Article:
“John, one thing I can promise you, even in this market, is that I never ask my clients to judge me on my winners. I ask them to judge me on my losers because I have so few. And in the case of Aerotyne, based on every technical factor out there, John, we are looking at a grand slam home run.” Jordan Belfort
The wolf got off to a rocky start on Wall Street. His first day was 'Black Monday' October 19, 1987 when the stock market collapsed. It was also his last day at Rothschild and Jordan Belfort found himself applying for a job as a 'Penny Stock' broker where the commissions were 50% versus 1% for 'Blue Chips'. He hopped straight on the phone, worked his charm and pocketed a $2k commission. Was there substance to his claims? The wolf didn't care.
Yesterday, J-Berg announced, stoically, that our economy is officially in recession. No-one is surprised. Today, he and ScoMo are all over the news launching the HomeBuilder scheme offering people a $25k boost if they build a new home or spend $150k on renovating their home. It has been pitched as a step down the long road to recovery at a cost of $688m. I have grave doubts, like most of these initiatives, that they will be able to spend the money. Without diving too deeply into housing industry forecasts, it will require 27,520 successful applications. It will require bank approvals, which will rely on income and job security of the applicants. Aren't the majority of new home buyers, middle income earners from vulnerable industries? It all sounds like a new house of cards to me. Furthermore, I have previously preached the perils of investing in industries with international supply chains. I also can't see the logic behind burying money in the ground.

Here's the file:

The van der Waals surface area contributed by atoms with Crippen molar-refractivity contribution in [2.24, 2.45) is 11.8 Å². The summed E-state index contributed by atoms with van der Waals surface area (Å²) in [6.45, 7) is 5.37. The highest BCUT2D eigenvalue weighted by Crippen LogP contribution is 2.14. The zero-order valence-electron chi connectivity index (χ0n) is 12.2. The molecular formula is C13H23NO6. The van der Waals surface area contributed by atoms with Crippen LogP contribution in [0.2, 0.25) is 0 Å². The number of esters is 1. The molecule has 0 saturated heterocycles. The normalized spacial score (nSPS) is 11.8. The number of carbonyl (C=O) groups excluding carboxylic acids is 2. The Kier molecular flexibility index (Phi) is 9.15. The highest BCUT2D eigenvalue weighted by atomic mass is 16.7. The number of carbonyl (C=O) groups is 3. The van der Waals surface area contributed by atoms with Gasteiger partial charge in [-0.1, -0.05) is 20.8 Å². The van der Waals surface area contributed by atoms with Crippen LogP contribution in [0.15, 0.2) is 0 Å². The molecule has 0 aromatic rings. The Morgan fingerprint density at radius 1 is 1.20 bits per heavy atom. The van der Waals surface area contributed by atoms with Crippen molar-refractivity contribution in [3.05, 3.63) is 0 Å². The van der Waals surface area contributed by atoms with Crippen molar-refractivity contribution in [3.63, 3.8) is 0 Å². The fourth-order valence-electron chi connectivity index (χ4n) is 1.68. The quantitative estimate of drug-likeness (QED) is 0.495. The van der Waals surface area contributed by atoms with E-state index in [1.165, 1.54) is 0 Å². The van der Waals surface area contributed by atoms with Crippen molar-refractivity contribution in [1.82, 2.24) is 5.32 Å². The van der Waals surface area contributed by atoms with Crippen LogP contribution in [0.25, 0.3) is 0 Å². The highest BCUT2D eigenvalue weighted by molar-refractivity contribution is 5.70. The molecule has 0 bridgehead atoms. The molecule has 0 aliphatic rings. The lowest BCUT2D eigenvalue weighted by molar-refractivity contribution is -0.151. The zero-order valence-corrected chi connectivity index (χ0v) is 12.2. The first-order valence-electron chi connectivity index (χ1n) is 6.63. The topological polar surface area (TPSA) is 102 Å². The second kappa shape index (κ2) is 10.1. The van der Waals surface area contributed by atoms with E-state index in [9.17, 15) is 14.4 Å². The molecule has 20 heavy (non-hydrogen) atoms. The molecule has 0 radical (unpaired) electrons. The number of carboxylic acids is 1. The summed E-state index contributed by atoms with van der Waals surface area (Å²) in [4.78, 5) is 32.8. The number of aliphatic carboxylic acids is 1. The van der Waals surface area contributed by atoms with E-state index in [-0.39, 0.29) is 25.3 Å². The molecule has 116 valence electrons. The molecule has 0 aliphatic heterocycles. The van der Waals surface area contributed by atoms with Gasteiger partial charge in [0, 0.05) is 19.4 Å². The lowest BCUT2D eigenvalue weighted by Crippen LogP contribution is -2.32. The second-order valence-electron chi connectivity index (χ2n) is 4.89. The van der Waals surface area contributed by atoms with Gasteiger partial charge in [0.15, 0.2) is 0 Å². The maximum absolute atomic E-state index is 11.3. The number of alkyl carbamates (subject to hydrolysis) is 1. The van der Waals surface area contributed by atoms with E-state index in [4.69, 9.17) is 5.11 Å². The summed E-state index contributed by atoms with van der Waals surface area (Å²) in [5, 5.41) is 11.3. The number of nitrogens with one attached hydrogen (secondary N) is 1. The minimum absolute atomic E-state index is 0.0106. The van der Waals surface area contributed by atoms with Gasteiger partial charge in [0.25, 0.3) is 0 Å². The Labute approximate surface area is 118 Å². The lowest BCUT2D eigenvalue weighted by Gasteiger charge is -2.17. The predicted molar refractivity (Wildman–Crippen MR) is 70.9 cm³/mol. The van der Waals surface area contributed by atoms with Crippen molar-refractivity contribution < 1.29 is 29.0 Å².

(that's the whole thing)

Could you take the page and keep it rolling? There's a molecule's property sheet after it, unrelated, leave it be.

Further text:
When are these guys going to realise that the Hospitality industry has the ability to create jobs, stimulate activity, support local supply chains and rebuild the economy? We are the star player in the team, but the coach keeps naming us on the bench. Investing in industries that are less affected and have less ability to aid economic recovery, is the equivalent of selling 'Penny Stocks' to the Australian people. They generate higher political commissions but don't generate return for the real investor, the tax payer.
J-Berg, get out of the Investor Center and back to Wall Street. Stop pitching 'Penny Stocks' and start investing in the 'Blue Chip' Hospitality industry. I'll be judging.